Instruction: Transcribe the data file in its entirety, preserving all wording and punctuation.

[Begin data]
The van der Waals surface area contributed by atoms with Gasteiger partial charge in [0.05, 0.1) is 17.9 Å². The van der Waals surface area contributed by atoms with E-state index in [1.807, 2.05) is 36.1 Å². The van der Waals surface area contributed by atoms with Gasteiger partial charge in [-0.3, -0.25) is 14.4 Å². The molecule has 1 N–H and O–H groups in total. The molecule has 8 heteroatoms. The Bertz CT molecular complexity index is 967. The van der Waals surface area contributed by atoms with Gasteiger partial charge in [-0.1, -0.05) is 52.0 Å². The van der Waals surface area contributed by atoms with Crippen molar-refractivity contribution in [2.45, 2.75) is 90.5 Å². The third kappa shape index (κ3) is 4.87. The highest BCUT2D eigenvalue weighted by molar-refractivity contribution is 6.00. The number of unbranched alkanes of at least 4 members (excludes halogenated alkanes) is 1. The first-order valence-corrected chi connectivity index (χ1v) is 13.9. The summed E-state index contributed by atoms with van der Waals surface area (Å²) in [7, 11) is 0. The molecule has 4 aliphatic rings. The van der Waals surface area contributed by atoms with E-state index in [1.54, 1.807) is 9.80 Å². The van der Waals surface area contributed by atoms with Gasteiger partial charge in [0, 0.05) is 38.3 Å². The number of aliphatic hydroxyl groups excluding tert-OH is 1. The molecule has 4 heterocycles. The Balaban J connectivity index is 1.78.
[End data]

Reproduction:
The van der Waals surface area contributed by atoms with Gasteiger partial charge in [0.05, 0.1) is 17.9 Å². The van der Waals surface area contributed by atoms with E-state index in [1.807, 2.05) is 36.1 Å². The van der Waals surface area contributed by atoms with Gasteiger partial charge in [-0.3, -0.25) is 14.4 Å². The molecule has 1 N–H and O–H groups in total. The molecule has 8 heteroatoms. The Bertz CT molecular complexity index is 967. The van der Waals surface area contributed by atoms with Gasteiger partial charge in [-0.1, -0.05) is 52.0 Å². The van der Waals surface area contributed by atoms with Crippen molar-refractivity contribution in [2.45, 2.75) is 90.5 Å². The third kappa shape index (κ3) is 4.87. The highest BCUT2D eigenvalue weighted by molar-refractivity contribution is 6.00. The number of unbranched alkanes of at least 4 members (excludes halogenated alkanes) is 1. The first-order valence-corrected chi connectivity index (χ1v) is 13.9. The summed E-state index contributed by atoms with van der Waals surface area (Å²) in [7, 11) is 0. The molecule has 4 aliphatic rings. The van der Waals surface area contributed by atoms with E-state index in [1.54, 1.807) is 9.80 Å². The van der Waals surface area contributed by atoms with Gasteiger partial charge in [0, 0.05) is 38.3 Å². The number of aliphatic hydroxyl groups excluding tert-OH is 1. The molecule has 4 heterocycles. The Balaban J connectivity index is 1.78.